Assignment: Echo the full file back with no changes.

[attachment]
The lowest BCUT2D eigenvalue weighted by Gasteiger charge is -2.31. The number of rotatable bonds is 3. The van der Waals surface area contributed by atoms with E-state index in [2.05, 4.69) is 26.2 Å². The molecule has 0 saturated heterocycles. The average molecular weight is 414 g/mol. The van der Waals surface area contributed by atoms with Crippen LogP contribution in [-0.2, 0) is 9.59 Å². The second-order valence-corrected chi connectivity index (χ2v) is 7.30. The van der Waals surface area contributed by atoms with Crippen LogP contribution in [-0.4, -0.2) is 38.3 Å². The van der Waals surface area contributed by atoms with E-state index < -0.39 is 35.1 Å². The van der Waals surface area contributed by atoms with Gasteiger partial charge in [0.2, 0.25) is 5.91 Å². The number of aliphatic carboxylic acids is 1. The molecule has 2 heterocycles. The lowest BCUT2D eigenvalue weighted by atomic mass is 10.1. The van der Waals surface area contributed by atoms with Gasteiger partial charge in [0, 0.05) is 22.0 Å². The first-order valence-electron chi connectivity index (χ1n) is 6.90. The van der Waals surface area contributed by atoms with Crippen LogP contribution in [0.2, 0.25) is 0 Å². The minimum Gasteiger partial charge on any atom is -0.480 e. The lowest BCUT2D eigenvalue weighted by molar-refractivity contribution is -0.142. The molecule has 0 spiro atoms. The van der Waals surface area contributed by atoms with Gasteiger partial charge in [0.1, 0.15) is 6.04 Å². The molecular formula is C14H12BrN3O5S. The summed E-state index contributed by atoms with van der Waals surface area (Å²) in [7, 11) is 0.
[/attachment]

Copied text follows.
The lowest BCUT2D eigenvalue weighted by Gasteiger charge is -2.31. The number of rotatable bonds is 3. The van der Waals surface area contributed by atoms with E-state index in [2.05, 4.69) is 26.2 Å². The molecule has 0 saturated heterocycles. The average molecular weight is 414 g/mol. The van der Waals surface area contributed by atoms with Crippen LogP contribution in [-0.2, 0) is 9.59 Å². The second-order valence-corrected chi connectivity index (χ2v) is 7.30. The van der Waals surface area contributed by atoms with Crippen LogP contribution in [-0.4, -0.2) is 38.3 Å². The van der Waals surface area contributed by atoms with E-state index < -0.39 is 35.1 Å². The van der Waals surface area contributed by atoms with Gasteiger partial charge in [0.2, 0.25) is 5.91 Å². The number of aliphatic carboxylic acids is 1. The molecule has 2 heterocycles. The lowest BCUT2D eigenvalue weighted by atomic mass is 10.1. The van der Waals surface area contributed by atoms with Gasteiger partial charge in [0, 0.05) is 22.0 Å². The first-order valence-electron chi connectivity index (χ1n) is 6.90. The van der Waals surface area contributed by atoms with Crippen LogP contribution in [0.2, 0.25) is 0 Å². The minimum Gasteiger partial charge on any atom is -0.480 e. The lowest BCUT2D eigenvalue weighted by molar-refractivity contribution is -0.142. The molecule has 0 spiro atoms. The van der Waals surface area contributed by atoms with Gasteiger partial charge in [0.1, 0.15) is 6.04 Å². The molecular formula is C14H12BrN3O5S. The summed E-state index contributed by atoms with van der Waals surface area (Å²) in [7, 11) is 0.